Some of us believe a Romney presidency is a continuation of a despicable status quo. Romney is not the answer for our grandchildren but only serves his rich collaborators. It’s BS that someone of that ilk deserves our confidence.

    Pieter (6dbcc2)

  51. Some like myself would sooner rely on the Congress to be a check on a second Obama presidency then fail that particular gut check for honesty.

    So you trust congress that much, huh? Because they did such a great job of stopping Obama so far?

    Book (5b3f1d)

  52. Book,

    True. What will be the check on a Romney presidency? His core convictions? Principles? His conservative values that include repudiation of Ronald Reagan?

    It certainly won’t be his strong character when it comes to integrity.

    Pieter (6dbcc2)

  53. Perhaps you live in your skin without freaking out at the potential of a Romney presidency…some consider it a challenge nearly as difficult as the one we currently have. I wonder if the 2012 congress is up to the challenge?

    So, wait, let me get this straight. You think we can rely on congress- who has done such a stellar job of keeping Obama in check so far- to be there to stop Obama during his second term.

    But you don’t trust the same congress to keep Romney in check?

    Book (5b3f1d)

  54. “IA and FL are clear evidence of Romney’s willingness to sell whatever measure of his character to a singular expedient goal.”

    Pieter – Sure they are Pieter. You are entitled to your opinions.

    daleyrocks (bf33e9)

  55. True. What will be the check on a Romney presidency?

    Hopefully a GOP House and Senate. Unfortunately, I don’t have tremendous faith in either for the reforms that are mandatory to turn this country around from disaster.

    I think some aren’t accepting just how serious our problems are, or are hoping to cash in on their entitlements and die before we pay for them.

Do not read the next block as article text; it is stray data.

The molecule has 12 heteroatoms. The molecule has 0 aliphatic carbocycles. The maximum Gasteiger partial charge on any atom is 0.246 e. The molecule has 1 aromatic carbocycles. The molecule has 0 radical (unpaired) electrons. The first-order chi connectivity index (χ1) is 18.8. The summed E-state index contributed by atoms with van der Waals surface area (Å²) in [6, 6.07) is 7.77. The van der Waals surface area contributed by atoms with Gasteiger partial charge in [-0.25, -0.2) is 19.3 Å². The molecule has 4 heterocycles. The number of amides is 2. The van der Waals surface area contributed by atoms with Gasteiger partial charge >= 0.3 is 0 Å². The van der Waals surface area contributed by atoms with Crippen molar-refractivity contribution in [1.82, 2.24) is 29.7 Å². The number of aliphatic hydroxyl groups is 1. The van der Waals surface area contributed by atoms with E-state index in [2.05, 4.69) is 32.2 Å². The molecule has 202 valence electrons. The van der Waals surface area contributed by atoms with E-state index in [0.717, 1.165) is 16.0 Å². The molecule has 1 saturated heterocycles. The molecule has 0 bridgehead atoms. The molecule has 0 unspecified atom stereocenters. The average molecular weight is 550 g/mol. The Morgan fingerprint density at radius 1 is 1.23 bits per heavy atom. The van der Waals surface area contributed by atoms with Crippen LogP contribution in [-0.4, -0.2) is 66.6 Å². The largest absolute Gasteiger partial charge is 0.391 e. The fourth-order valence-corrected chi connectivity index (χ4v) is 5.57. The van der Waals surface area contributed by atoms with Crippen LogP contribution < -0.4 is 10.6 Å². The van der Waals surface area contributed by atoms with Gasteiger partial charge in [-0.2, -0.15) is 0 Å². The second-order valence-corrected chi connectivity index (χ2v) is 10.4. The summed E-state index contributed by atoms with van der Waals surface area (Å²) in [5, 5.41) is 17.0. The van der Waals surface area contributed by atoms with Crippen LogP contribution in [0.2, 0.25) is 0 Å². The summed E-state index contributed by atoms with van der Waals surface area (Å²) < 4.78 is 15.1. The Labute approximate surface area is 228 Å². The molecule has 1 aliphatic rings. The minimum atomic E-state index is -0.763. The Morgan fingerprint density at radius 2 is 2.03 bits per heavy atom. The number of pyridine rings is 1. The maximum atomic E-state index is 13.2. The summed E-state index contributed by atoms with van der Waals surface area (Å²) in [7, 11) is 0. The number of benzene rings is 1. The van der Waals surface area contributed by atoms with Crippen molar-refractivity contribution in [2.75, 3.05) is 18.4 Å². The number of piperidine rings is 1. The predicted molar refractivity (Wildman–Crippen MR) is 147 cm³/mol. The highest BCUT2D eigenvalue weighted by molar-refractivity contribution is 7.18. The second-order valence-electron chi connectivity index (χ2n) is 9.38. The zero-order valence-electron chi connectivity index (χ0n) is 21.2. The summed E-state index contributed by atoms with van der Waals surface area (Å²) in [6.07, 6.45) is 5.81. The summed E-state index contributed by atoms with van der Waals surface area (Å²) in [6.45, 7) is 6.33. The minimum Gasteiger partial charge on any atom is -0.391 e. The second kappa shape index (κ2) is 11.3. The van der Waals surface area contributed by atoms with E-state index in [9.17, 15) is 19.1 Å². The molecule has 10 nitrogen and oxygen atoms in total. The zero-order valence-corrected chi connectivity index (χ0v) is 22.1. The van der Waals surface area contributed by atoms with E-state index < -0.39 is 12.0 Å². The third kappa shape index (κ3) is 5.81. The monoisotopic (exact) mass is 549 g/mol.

This country has cancer, and the current GOP is like prescribing Rolaids to cure it.

    But Obama would be like chain smoking lead lined cigarettes.

    Dustin (401f3a)

  56. I’m asking an honest question…do you trust Romney? What will keep him within expectations? Newt has made clear what he would do if sworn in, what has your candidate promised?

    Remember the Contract with America? It’s called precedence.

    Pieter (6dbcc2)

  57. president romney you have a telephone call

    hallo?

    Hi president Romeny it’s me happyfeet I’m concerned that your core convictions will do little to serve as a useful check on your presidency…

    who?

    happyfeet!

    oh hi happyfeet

    hi Mr. President Romney how are you?

    I’m doing well, been settling into the presidency, mostly.

    Ok well let me know if I can help.

    Sure will, happy.

    OK BYE

    happyfeet (a55ba0)

  58. “Vetting? What center of gravity does your integrity swirl?”

    Pieter – All you have to do is read the dishonest attacks on Romney here which are called “vetting”, while attacks on other candidates are called smears.

    Was something about my comment unclear?

    What is your native language?

    daleyrocks (bf33e9)